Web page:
clock menu more-arrow no yes

Filed under:

Cowboys rookie Bo Scarbough is doing the little things needed in order to make the team

New, comments

Bo knows running, but he’s also learning some other things as well.

CFP National Championship presented by AT&T - Alabama v Georgia Photo by Mike Ehrmann/Getty Images

When you are selected in the seventh round of the draft, the odds are not overwhelmingly favorable that you will make an NFL team. Since 2014, the Dallas Cowboys have had a dozen seventh-round picks and the only players still on the roster are Geoff Swaim, Noah Brown, and this year’s selection, Bo Scarbrough. It’s an uphill battle for these guys drafted late and that is what the Alabama running back faces this year if he is to secure one of the last spots on the roster.

Scarbrough didn’t have amazing numbers during his three years in college, but a lot of that was a result of how he was used (committee approach). His freshmen year, he was stuck behind Heisman winner Derrick Henry, who rushed for over 2,000 yards that season and is now the lead running back for the Tennessee Titans. Despite only starting twice his sophomore season, he still managed to grind out 812 yards and 11 touchdowns in 2016. He was tearing it up in the college playoffs, rushing for 180 yards and two touchdowns against Washington, and then 93 yards and two touchdowns against Clemson in the first half alone, before a leg injury sideline him for the rest of the game.

And here lies the issue with Scarbrough. He’s a punishing runner, but sometimes he’s the one being punished. His durability issues in college combined with a deep draft class are big reasons why he slid so far in the draft. And while he might not be a superstar talent running back who can handle the everyday workload, he still has plenty of traits that can come in handing as a reserve back. He’s powerful, and anyone who gets in his path when he’s gotten a full head of steam can attest to that. He’s a churner, always absorbing contact and pushing forward for extra yards. And despite being a big guy, he’s got good lateral agility to make cuts and find his way through open lanes - which was on display Thursday night against the San Francisco 49ers.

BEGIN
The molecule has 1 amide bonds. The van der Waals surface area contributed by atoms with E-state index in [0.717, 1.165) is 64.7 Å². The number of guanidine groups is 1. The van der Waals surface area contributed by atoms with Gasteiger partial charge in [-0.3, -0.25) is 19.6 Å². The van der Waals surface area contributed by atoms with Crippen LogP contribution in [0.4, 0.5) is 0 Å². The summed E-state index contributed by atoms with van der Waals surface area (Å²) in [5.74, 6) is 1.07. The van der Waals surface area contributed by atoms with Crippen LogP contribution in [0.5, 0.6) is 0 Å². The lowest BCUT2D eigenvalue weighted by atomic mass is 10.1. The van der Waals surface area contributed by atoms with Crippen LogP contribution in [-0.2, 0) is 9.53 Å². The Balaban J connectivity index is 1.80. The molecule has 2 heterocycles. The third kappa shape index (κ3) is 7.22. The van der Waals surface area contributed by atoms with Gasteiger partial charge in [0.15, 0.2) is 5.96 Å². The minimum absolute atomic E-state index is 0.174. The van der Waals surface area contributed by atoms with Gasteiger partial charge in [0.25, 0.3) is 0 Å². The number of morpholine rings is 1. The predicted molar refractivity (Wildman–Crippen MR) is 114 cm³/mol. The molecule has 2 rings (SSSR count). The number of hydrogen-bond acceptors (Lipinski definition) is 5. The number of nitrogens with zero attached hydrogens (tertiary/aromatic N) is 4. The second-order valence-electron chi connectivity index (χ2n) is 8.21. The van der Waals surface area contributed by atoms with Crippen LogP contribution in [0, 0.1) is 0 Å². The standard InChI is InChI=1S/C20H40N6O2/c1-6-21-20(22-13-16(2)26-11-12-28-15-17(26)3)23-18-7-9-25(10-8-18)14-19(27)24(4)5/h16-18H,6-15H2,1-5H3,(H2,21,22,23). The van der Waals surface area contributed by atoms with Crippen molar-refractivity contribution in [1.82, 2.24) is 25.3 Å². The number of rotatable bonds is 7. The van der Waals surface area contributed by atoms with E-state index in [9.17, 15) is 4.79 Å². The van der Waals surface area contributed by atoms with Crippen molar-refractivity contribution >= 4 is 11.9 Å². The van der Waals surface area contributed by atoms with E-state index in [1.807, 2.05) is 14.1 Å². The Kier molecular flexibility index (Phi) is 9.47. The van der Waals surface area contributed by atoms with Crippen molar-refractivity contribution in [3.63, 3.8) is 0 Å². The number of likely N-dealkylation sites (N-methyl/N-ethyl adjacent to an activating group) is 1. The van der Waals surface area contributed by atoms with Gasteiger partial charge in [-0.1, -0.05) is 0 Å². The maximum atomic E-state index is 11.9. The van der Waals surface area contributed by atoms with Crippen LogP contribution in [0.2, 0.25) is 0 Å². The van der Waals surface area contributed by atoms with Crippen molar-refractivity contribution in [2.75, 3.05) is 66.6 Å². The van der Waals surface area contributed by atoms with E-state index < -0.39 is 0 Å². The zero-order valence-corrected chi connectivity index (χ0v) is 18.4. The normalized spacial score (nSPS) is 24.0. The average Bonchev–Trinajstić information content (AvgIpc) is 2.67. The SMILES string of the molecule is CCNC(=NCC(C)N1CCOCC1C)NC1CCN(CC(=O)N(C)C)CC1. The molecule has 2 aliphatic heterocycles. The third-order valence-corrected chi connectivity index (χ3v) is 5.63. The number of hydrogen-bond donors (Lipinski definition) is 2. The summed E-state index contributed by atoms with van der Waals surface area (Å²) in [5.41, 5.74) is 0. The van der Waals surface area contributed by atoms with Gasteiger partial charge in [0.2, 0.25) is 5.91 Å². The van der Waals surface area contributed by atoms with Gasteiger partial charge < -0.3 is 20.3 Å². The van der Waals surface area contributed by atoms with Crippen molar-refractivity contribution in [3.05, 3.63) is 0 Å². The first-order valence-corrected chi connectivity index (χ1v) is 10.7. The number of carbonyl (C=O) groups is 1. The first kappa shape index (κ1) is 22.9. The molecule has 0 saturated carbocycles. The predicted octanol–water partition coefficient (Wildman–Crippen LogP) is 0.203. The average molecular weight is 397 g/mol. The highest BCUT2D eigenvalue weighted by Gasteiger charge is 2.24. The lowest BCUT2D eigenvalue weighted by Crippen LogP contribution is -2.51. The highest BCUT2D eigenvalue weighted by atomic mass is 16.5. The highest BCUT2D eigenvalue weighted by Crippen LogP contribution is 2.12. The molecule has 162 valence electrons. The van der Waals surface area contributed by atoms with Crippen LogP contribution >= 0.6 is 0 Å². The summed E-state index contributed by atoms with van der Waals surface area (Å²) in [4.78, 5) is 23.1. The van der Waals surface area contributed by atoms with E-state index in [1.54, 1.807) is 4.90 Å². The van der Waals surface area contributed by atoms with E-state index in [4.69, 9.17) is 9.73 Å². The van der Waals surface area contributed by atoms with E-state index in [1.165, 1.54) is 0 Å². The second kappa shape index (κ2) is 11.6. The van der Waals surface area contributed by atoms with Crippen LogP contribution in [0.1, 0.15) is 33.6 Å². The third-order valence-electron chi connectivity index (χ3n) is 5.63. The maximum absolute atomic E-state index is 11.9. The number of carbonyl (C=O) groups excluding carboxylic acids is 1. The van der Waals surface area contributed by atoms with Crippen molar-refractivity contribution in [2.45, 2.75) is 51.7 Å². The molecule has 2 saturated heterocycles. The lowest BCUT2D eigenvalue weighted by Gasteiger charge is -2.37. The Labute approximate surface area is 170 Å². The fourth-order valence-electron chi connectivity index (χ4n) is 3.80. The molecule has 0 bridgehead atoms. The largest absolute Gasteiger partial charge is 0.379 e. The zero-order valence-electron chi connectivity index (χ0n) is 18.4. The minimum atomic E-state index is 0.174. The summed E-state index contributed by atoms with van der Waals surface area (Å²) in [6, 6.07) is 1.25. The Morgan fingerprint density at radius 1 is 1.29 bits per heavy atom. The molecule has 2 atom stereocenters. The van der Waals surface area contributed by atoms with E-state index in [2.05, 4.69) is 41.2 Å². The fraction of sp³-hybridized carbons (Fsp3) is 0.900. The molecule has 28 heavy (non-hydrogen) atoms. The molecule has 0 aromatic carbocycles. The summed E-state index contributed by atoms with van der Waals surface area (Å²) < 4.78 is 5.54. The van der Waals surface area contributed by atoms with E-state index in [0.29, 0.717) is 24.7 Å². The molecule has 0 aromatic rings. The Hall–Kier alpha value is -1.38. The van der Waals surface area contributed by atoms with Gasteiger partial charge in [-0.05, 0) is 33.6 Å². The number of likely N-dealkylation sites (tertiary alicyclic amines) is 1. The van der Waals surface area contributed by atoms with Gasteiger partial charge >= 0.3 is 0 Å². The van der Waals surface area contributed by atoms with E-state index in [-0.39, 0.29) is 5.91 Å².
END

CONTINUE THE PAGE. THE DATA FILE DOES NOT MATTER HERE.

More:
The Cowboys running back situation is in pretty good shape right now as All-Pro Ezekiel Elliott is the team’s go-to guy. Zeke should dominate the touches in the backfield. And if there are spare carries to go around, the always-improving Rod Smith is in line to get those. So where does that leave Bo in the grand scheme of things?

Well, Scarbrough is going to have to be more than just a third-string back who chills on the sideline waiting to make a cameo appearance here and there. He’s going to need to find a role on special teams. And so far, that’s exactly what he’s doing. Against the 49ers, Bo recorded 12 reps on special teams (46%), which was the sixth most of any player in that game. The Cowboys are certainly giving him every opportunity to carve out a role on special teams and head coach Jason Garrett has stated that Bo has embraced that role.

But more than that, Scarbrough is working on other aspects to help round out his game. He hasn’t been known for being a refined pass-blocker, but he is putting in a lot of work in order to get better. Cowboys football analyst/scout, Bryan Broaddus had this to say about Scarbrough’s pass blocking ability from Sunday’s practice.

Bryan Broaddus: I can tell you from my experience of studying Bo Scarbrough, he wasn’t asked to pass block much at Alabama. After watching him get dumped by Kyle Querio on his first rep - - I understood why. What Querio did to Scarbrough had to put a bad taste in his mouth. Querio knocked him straight on his rear. The next snap wasn’t much better with Querio working around the edge and then again on a third time. Scarbrough was throwing a no-hitter but something changed against Tre’von Johnson. Scarbrough’s hands and feet were in better position which put Johnson in a bad spot. After the rep, it was as if Scarbrough had unlocked the secret of pass protection and his coach, Gary Brown couldn’t have been more proud of him.

With so many tough roster decisions ahead of them, the Cowboys need to be diligent about how they go about selecting those players to fill those last remaining spots. Some good players are going to be let go. Bo’s ability not only as a thumping back, but also as an effective blocker and contribution on special teams is what’s going to help him land one of those final spots.